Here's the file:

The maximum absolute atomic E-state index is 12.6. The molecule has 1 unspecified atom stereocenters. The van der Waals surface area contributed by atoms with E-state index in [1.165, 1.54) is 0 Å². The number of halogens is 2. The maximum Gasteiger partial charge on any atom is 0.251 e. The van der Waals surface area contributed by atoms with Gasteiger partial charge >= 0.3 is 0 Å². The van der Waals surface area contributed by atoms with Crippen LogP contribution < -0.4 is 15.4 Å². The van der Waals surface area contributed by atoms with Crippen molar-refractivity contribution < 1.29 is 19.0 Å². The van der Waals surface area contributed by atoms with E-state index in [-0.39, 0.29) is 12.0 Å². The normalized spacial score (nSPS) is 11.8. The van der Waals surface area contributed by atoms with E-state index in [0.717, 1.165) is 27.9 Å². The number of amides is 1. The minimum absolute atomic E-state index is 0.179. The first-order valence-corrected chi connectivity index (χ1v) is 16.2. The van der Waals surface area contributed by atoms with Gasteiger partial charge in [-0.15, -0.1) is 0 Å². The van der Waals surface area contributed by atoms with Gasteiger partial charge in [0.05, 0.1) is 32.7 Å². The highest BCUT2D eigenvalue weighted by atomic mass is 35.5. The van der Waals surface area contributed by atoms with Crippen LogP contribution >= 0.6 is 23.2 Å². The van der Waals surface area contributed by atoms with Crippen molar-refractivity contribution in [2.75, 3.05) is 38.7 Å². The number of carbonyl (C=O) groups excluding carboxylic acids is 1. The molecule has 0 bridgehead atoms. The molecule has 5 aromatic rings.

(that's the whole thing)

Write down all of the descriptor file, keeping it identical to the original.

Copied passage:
The maximum absolute atomic E-state index is 12.6. The molecule has 1 unspecified atom stereocenters. The van der Waals surface area contributed by atoms with E-state index in [1.165, 1.54) is 0 Å². The number of halogens is 2. The maximum Gasteiger partial charge on any atom is 0.251 e. The van der Waals surface area contributed by atoms with Gasteiger partial charge >= 0.3 is 0 Å². The van der Waals surface area contributed by atoms with Crippen LogP contribution < -0.4 is 15.4 Å². The van der Waals surface area contributed by atoms with Crippen molar-refractivity contribution < 1.29 is 19.0 Å². The van der Waals surface area contributed by atoms with E-state index in [-0.39, 0.29) is 12.0 Å². The normalized spacial score (nSPS) is 11.8. The van der Waals surface area contributed by atoms with E-state index in [0.717, 1.165) is 27.9 Å². The number of amides is 1. The minimum absolute atomic E-state index is 0.179. The first-order valence-corrected chi connectivity index (χ1v) is 16.2. The van der Waals surface area contributed by atoms with Gasteiger partial charge in [-0.15, -0.1) is 0 Å². The van der Waals surface area contributed by atoms with Gasteiger partial charge in [0.05, 0.1) is 32.7 Å². The highest BCUT2D eigenvalue weighted by atomic mass is 35.5. The van der Waals surface area contributed by atoms with Crippen LogP contribution >= 0.6 is 23.2 Å². The van der Waals surface area contributed by atoms with Crippen molar-refractivity contribution in [2.75, 3.05) is 38.7 Å². The number of carbonyl (C=O) groups excluding carboxylic acids is 1. The molecule has 0 bridgehead atoms. The molecule has 5 aromatic rings.